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Stage Set for Merck’s SCOTUS Case Over Warnings in Labels

Posted 10 December 2018 | By Zachary Brennan 

Stage Set for Merck’s SCOTUS Case Over Warnings in Labels

With the acting solicitor general set to participate in oral arguments before the Supreme Court on 7 January, the high court will be deciding a contentious case centered on who has the final say in warning labels on pharmaceuticals.

The case, known as Merck v. Albrecht, presents the question of whether Merck should be held liable for failing to warn about the side effects of an osteoporosis drug, despite attempting to change the warning label and having FDA reject its proposal.

Background

Brand-name drug manufacturers bear responsibility for the content of labels – meaning that when new information becomes available about a new risk that causes existing labeling to become out of date, the manufacturer is responsible for pursuing a revision.

Two mechanisms exist for changing a brand-name drug's labeling, both of which require that the manufacturer file a supplemental new drug application (NDA). Sponsors may submit a Changes Being Effected (CBE) supplement or a Prior Approval Supplement (PAS).

In this case, in June 2008, FDA informed Merck that it was aware of reports regarding the occurrence of fractures in patients using bisphosphonates like Fosamax (alendronate sodium). Three months later, in September 2008, Merck submitted three PAS for its three Fosamax products, supporting its applications with evidence regarding femoral fractures.

But in May 2009, FDA issued a Complete Response Letter informing Merck that FDA could not "approve the applications in their present form." One month later, Merck updated the Adverse Reactions section of its Fosamax labeling using FDA's recommended text, then withdrew its three pending PASs and submitted new CBE supplements.

Nearly a year after its Complete Response Letter, and after reviewing additional data submitted by Merck and other manufacturers, FDA issued a safety announcement in March 2010 stating that the data at that time had "not shown a clear connection between bisphosphonate use and a risk of atypical subtrochanteric femur fractures," but that FDA was working with a task force of outside experts to gather additional information.

In September 2010, the task force identified an association between long-term bisphosphonate use and certain atypical femoral fractures. A month later, FDA announced that it was requiring bisphosphonate manufacturers to modify their labeling to include information regarding the risk of such fractures in the Warnings and Precautions section. Shortly thereafter, FDA approved that labeling change for Fosamax.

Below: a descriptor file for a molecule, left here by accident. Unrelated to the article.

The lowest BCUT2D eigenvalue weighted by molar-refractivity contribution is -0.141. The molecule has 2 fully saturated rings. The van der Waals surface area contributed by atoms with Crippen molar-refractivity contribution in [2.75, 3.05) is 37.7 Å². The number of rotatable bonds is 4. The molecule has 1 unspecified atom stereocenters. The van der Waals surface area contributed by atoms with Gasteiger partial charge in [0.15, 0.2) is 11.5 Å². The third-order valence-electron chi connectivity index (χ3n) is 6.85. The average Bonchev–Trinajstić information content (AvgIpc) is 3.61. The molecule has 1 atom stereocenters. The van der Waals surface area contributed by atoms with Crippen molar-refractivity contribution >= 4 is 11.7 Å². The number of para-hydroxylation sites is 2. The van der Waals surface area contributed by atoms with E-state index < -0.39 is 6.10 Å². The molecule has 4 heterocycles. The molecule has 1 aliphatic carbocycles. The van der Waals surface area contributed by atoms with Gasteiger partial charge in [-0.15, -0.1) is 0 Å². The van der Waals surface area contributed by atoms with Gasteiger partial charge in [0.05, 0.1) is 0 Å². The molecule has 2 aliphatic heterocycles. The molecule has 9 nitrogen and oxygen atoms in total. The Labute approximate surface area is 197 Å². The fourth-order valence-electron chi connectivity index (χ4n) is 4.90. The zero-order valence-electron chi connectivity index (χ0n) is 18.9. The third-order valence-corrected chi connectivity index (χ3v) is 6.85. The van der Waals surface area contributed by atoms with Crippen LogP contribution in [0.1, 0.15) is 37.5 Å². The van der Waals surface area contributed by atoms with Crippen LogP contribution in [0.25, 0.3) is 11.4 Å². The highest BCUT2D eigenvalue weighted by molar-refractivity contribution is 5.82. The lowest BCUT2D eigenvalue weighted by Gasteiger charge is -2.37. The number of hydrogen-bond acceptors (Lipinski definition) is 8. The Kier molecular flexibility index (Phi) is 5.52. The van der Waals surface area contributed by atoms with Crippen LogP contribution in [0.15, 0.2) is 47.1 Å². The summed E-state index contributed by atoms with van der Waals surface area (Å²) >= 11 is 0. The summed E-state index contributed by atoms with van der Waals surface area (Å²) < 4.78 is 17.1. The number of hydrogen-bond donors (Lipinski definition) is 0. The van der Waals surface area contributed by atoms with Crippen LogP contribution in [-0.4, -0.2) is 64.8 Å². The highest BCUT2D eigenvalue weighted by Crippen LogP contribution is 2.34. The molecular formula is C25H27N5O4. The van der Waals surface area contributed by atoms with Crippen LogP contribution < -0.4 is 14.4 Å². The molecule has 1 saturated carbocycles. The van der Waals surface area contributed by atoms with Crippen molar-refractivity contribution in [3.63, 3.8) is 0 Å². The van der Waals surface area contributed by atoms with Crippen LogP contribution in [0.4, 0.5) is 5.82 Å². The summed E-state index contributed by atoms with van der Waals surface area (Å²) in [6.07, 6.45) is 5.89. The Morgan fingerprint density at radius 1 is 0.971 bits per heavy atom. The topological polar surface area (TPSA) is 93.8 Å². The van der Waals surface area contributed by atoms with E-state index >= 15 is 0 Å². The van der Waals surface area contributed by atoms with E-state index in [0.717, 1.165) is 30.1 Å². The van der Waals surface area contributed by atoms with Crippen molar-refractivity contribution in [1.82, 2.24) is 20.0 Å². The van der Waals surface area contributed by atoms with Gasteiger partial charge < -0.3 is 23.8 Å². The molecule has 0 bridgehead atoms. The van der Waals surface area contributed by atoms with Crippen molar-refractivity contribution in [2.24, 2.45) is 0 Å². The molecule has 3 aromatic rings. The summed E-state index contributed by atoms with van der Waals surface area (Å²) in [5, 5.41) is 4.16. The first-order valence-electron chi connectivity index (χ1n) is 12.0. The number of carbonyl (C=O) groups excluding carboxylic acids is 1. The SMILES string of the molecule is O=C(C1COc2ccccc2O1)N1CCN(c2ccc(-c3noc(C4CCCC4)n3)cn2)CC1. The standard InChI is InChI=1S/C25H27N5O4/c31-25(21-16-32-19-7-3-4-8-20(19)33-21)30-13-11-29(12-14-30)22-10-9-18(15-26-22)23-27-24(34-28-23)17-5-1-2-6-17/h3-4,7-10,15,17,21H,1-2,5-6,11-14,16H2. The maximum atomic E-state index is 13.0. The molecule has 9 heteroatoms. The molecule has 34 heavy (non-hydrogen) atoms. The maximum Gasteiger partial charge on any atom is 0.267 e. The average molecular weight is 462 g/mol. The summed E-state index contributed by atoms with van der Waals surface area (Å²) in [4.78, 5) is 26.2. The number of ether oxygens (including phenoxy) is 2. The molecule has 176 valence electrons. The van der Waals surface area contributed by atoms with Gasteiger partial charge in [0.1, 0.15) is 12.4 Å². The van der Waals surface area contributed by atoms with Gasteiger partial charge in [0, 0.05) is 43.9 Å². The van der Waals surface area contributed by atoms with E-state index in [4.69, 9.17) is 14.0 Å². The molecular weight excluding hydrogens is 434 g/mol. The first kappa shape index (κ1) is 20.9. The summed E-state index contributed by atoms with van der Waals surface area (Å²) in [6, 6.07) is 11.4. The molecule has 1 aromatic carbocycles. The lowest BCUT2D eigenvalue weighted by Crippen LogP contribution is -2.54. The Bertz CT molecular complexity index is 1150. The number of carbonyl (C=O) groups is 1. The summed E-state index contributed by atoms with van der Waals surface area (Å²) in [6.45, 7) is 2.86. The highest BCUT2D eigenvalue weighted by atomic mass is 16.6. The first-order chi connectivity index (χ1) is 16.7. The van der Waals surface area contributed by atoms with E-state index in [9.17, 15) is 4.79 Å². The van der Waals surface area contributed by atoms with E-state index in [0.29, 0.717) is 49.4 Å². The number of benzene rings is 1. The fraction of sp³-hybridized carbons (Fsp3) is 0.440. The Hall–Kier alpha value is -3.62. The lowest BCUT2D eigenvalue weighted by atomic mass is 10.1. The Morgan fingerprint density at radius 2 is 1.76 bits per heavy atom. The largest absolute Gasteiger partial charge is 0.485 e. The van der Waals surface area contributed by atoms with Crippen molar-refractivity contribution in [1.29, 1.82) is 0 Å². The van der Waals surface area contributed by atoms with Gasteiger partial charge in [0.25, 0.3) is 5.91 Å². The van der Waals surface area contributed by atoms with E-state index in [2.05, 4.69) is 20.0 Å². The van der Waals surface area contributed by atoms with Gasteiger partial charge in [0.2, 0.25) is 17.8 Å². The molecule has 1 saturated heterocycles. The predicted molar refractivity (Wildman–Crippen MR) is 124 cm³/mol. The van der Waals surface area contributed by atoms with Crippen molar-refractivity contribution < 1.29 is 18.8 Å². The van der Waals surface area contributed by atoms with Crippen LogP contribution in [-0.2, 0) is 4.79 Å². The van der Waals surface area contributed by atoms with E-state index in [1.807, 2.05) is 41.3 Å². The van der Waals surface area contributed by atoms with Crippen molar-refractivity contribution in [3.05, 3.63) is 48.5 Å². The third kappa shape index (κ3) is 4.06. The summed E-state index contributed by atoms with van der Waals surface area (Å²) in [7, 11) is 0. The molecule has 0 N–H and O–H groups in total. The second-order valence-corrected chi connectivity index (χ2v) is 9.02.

Over 1000 people subsequently filed separate lawsuits against Merck, alleging that they had sustained femoral fractures caused by taking Fosamax, and generally alleging that Merck had failed to provide adequate warnings on its label.

A federal court sided with Merck, but in March 2017, a Pennsylvania appeals court determined that a "reasonable jury" could conclude that Merck could have revised the Warnings and Precautions section of its label before September 2010 and FDA prevented such a revision.

Opinions

The Trump Administration’s lawyers argue that when FDA renders a decision declining to approve a drug labeling change, “The interpretation of that administrative decision and its significance for a failure-to-warn claim are legal questions for a court to resolve, not factual questions for a jury. Moreover, because FDA's decision here prevented petitioner from modifying the relevant labeling before late 2010, the court of appeals erred in rejecting petitioner's [Merck’s] impossibility-preemption defense.”

Industry groups PhRMA and BIO also make the claim that allowing companies to be held liable under state law for failure to include warnings expressly deemed inappropriate or unwarranted by FDA “would greatly compound that liability in a manner that both is unfair and could deter innovation.” The industry groups also called for the Supreme Court to establish “clear, consistent, and fair preemption rules for FDA-rejected warnings.”

On the other side, however, almost two dozen state attorneys general argue that Merck’s argument upsets Congress’ careful balance between federal and state regulatory authority, in an area traditionally of state concern.

“States have long regulated in the area of drug labeling. The duty to warn patients and physicians about emerging safety risks predates—by decades—the advent of federal regulation of drugs,” the attorneys argue.

In addition, they dispute that the warning Merck presented to FDA (i.e. stress fractures) encompassed the harm underlying respondents’ state tort law claims (i.e. atypical femoral fractures). In addition, Merck “has not demonstrated that the label change it proposed to the FDA would have satisfied its state law duty to warn,” the attorneys general argue.

Under Merck’s theory of preemption, the attorneys general claim, FDA’s rejection of a proposed warning based on inadequate evidence would bar later claims—even if the inadequate evidence was itself the result of the company’s own lack of diligence.

“Such an approach would reward manufacturers who fell short in their efforts to collect information about a particular risk and create incentives to learn as little as possible before proposing label changes to the FDA,” they added.
 

 

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